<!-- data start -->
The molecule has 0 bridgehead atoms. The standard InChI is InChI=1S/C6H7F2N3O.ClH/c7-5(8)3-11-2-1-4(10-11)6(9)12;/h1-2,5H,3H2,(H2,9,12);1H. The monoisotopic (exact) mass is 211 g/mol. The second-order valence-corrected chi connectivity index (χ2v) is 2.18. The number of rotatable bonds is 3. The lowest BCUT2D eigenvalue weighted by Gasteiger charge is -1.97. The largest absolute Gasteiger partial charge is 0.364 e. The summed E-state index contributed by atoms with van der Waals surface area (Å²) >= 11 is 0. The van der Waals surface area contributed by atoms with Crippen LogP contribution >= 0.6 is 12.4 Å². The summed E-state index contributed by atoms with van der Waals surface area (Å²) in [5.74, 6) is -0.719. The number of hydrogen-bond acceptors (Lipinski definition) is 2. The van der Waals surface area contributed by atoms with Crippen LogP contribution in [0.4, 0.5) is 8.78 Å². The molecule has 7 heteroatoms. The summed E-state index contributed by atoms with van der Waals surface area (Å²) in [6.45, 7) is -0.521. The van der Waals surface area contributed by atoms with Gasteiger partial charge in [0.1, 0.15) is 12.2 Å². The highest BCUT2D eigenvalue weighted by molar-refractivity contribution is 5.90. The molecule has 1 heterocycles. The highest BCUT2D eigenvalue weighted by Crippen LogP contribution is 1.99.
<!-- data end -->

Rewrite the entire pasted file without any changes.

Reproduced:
The molecule has 0 bridgehead atoms. The standard InChI is InChI=1S/C6H7F2N3O.ClH/c7-5(8)3-11-2-1-4(10-11)6(9)12;/h1-2,5H,3H2,(H2,9,12);1H. The monoisotopic (exact) mass is 211 g/mol. The second-order valence-corrected chi connectivity index (χ2v) is 2.18. The number of rotatable bonds is 3. The lowest BCUT2D eigenvalue weighted by Gasteiger charge is -1.97. The largest absolute Gasteiger partial charge is 0.364 e. The summed E-state index contributed by atoms with van der Waals surface area (Å²) >= 11 is 0. The van der Waals surface area contributed by atoms with Crippen LogP contribution >= 0.6 is 12.4 Å². The summed E-state index contributed by atoms with van der Waals surface area (Å²) in [5.74, 6) is -0.719. The number of hydrogen-bond acceptors (Lipinski definition) is 2. The van der Waals surface area contributed by atoms with Crippen LogP contribution in [0.4, 0.5) is 8.78 Å². The molecule has 7 heteroatoms. The summed E-state index contributed by atoms with van der Waals surface area (Å²) in [6.45, 7) is -0.521. The van der Waals surface area contributed by atoms with Gasteiger partial charge in [0.1, 0.15) is 12.2 Å². The highest BCUT2D eigenvalue weighted by molar-refractivity contribution is 5.90. The molecule has 1 heterocycles. The highest BCUT2D eigenvalue weighted by Crippen LogP contribution is 1.99.